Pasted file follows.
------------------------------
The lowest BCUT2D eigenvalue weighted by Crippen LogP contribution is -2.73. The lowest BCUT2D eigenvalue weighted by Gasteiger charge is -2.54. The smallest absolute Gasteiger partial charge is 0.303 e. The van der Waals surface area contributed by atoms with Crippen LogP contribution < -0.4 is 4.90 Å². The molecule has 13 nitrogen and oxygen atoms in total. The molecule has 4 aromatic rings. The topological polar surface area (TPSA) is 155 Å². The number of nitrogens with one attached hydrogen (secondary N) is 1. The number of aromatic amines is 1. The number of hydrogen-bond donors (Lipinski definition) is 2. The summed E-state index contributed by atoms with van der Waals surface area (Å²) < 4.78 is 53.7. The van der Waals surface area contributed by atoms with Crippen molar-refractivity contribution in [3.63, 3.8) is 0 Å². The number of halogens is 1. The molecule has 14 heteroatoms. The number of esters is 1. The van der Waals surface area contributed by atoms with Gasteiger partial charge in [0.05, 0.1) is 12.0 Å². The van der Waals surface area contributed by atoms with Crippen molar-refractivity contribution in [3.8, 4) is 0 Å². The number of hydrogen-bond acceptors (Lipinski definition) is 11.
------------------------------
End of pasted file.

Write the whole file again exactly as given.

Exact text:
The lowest BCUT2D eigenvalue weighted by Crippen LogP contribution is -2.73. The lowest BCUT2D eigenvalue weighted by Gasteiger charge is -2.54. The smallest absolute Gasteiger partial charge is 0.303 e. The van der Waals surface area contributed by atoms with Crippen LogP contribution < -0.4 is 4.90 Å². The molecule has 13 nitrogen and oxygen atoms in total. The molecule has 4 aromatic rings. The topological polar surface area (TPSA) is 155 Å². The number of nitrogens with one attached hydrogen (secondary N) is 1. The number of aromatic amines is 1. The number of hydrogen-bond donors (Lipinski definition) is 2. The summed E-state index contributed by atoms with van der Waals surface area (Å²) < 4.78 is 53.7. The van der Waals surface area contributed by atoms with Crippen molar-refractivity contribution in [3.63, 3.8) is 0 Å². The number of halogens is 1. The molecule has 14 heteroatoms. The number of esters is 1. The van der Waals surface area contributed by atoms with Gasteiger partial charge in [0.05, 0.1) is 12.0 Å². The van der Waals surface area contributed by atoms with Crippen molar-refractivity contribution in [3.8, 4) is 0 Å². The number of hydrogen-bond acceptors (Lipinski definition) is 11.